68% go to work when ill


More than two thirds (68%) of employee respondents go into work when they are unwell, according to research by CV Library.

Its survey of 1,300 UK employees also found that 68% of respondents feel guilty for taking sick days.

The research also found:

  • 87% of respondents feel much less productive at work when unwell.
  • 34% of respondents are put under pressure by their managers to return to work early when unwell.
  • 84% of respondents feel it is not beneficial for organisations to have staff at work when they are unwell.
  • 84% of respondents believe employees should not go into work when sick.
  • 55% of respondents are not sent home by their employer if they are unwell at work.
  • 48% of respondents are questioned by their employer about their sickness when ill.

Lee Biggins (pictured), founder and managing director at CV Library, said: “Breeding a culture that encourages people to come to work when sick is not beneficial to employees or businesses and if [employees] are clearly ill, they should be advised to go home and recover. This means that they can then return to work, happy, engaged and ready to make a valuable contribution to the business.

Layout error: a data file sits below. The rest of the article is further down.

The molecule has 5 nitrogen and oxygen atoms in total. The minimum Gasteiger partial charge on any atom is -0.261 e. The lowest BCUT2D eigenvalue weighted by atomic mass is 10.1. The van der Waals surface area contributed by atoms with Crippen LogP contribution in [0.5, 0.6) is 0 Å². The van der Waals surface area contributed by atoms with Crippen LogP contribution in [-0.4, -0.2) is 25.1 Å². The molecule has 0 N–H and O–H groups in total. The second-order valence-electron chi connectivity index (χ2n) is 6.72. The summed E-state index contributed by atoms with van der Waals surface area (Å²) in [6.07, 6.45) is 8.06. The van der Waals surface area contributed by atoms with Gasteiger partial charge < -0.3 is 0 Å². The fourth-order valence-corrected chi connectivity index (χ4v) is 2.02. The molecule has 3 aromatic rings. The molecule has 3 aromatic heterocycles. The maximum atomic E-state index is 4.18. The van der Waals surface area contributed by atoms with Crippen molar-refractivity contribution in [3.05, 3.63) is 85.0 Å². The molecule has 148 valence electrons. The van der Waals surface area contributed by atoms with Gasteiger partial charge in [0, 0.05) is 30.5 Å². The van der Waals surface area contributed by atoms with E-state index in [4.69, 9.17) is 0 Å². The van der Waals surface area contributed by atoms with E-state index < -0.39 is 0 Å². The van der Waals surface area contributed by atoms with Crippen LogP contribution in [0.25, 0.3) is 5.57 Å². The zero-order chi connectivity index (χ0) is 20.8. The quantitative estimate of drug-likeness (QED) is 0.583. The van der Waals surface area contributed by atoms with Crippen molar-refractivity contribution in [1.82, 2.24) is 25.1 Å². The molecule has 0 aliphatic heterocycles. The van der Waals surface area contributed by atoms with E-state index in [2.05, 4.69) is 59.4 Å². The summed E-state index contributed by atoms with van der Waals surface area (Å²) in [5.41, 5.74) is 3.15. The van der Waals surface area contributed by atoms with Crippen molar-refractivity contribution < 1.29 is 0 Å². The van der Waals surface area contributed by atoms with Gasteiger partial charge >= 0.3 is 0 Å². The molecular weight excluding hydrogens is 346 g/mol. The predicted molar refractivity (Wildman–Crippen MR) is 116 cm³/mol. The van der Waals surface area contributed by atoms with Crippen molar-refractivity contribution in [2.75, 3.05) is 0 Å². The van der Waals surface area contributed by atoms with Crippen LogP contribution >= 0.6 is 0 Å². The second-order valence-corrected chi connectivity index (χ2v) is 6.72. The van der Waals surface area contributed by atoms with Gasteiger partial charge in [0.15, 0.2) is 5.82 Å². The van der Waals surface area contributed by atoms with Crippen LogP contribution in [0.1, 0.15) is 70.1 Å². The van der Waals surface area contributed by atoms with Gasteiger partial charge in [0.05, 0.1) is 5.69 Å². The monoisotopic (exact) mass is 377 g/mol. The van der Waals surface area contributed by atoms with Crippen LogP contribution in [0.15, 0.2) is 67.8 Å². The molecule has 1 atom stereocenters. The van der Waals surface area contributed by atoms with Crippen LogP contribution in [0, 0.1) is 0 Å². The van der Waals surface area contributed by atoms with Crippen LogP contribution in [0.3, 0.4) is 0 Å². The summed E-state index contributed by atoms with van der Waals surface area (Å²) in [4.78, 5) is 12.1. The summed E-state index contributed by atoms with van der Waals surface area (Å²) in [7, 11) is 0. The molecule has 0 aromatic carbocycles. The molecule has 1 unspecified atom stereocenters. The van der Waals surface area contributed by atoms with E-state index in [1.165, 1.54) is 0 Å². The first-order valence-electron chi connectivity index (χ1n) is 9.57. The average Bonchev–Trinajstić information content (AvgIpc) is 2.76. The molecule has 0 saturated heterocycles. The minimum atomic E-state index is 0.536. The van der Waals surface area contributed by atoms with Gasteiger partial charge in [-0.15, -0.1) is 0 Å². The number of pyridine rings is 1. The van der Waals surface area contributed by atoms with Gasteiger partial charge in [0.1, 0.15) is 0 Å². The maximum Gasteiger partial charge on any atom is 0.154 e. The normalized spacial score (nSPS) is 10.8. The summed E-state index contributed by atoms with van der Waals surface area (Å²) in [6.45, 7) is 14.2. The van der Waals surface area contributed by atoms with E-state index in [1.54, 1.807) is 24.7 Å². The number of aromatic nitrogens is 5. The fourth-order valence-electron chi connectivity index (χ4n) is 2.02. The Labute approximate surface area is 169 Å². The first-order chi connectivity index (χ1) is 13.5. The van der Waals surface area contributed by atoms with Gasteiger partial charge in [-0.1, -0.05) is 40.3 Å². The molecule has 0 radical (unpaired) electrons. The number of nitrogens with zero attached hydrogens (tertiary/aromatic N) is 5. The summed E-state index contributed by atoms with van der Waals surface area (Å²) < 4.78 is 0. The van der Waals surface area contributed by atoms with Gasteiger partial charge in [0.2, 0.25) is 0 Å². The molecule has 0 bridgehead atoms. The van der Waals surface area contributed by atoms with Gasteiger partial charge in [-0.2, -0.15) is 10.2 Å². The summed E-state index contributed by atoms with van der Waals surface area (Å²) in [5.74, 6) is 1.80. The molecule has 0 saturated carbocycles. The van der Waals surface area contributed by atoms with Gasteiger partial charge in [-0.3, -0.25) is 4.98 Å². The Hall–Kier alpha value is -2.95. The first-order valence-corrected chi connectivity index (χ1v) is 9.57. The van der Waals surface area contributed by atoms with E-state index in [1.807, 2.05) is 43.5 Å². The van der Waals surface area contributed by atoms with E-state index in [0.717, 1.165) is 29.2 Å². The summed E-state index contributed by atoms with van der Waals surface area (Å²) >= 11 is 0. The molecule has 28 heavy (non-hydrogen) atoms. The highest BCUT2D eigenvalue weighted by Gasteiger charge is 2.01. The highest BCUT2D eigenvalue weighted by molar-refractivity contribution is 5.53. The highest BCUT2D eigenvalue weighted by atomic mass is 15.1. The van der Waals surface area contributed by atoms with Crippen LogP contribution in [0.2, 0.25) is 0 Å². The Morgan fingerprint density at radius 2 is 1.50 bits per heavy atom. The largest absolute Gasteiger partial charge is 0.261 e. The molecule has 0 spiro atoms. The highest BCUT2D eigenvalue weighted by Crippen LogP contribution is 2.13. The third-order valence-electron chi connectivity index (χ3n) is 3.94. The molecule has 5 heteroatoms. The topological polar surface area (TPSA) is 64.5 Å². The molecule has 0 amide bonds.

“Managers play an important role in reassuring staff that taking time out to recuperate is ok, but it’s clear from our research that the majority of workers feel the pressure from their boss to return to work before they are ready, and this probably stems from the top. While it might be frustrating for businesses to operate on a lower head count, in the long run, it’s better for everyone that poorly employees are not in the office; germs aren’t spread, staff recover more quickly and the hours they do spend at work are much more productive.

“Reassuring staff by offering a small sickness entitlement and then tracking absence throughout the year is a much more efficient way of managing illness and productivity within a business.”